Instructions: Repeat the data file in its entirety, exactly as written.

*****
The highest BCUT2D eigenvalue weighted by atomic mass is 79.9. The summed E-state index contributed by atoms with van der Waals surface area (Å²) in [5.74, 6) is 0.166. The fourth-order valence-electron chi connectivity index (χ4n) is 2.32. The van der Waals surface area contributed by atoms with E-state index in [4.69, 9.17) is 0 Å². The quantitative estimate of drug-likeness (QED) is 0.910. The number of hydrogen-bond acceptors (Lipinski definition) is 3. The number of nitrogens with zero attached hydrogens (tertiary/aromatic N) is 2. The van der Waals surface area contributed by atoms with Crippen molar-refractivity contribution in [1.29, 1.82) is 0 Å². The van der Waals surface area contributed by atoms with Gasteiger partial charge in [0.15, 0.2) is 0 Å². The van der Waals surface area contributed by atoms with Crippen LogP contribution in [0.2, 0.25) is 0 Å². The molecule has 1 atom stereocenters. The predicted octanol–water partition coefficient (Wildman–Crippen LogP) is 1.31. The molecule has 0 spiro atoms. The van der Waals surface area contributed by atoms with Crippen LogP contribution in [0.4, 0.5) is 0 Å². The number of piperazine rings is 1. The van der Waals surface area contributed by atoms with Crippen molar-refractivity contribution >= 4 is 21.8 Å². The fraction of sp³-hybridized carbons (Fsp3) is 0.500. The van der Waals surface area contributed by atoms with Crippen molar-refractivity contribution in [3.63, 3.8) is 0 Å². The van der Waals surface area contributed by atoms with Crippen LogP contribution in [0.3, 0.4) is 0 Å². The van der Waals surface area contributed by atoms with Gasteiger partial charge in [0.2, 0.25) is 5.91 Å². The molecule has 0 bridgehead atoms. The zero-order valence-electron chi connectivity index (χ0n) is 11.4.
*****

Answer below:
The highest BCUT2D eigenvalue weighted by atomic mass is 79.9. The summed E-state index contributed by atoms with van der Waals surface area (Å²) in [5.74, 6) is 0.166. The fourth-order valence-electron chi connectivity index (χ4n) is 2.32. The van der Waals surface area contributed by atoms with E-state index in [4.69, 9.17) is 0 Å². The quantitative estimate of drug-likeness (QED) is 0.910. The number of hydrogen-bond acceptors (Lipinski definition) is 3. The number of nitrogens with zero attached hydrogens (tertiary/aromatic N) is 2. The van der Waals surface area contributed by atoms with Crippen molar-refractivity contribution in [1.29, 1.82) is 0 Å². The van der Waals surface area contributed by atoms with Gasteiger partial charge in [0.15, 0.2) is 0 Å². The van der Waals surface area contributed by atoms with Crippen LogP contribution in [0.2, 0.25) is 0 Å². The molecule has 1 atom stereocenters. The predicted octanol–water partition coefficient (Wildman–Crippen LogP) is 1.31. The molecule has 0 spiro atoms. The van der Waals surface area contributed by atoms with Crippen LogP contribution in [0.4, 0.5) is 0 Å². The number of piperazine rings is 1. The van der Waals surface area contributed by atoms with Crippen molar-refractivity contribution >= 4 is 21.8 Å². The fraction of sp³-hybridized carbons (Fsp3) is 0.500. The van der Waals surface area contributed by atoms with Crippen molar-refractivity contribution in [3.63, 3.8) is 0 Å². The van der Waals surface area contributed by atoms with Crippen LogP contribution in [0.3, 0.4) is 0 Å². The van der Waals surface area contributed by atoms with Gasteiger partial charge in [0.2, 0.25) is 5.91 Å². The molecule has 0 bridgehead atoms. The zero-order valence-electron chi connectivity index (χ0n) is 11.4.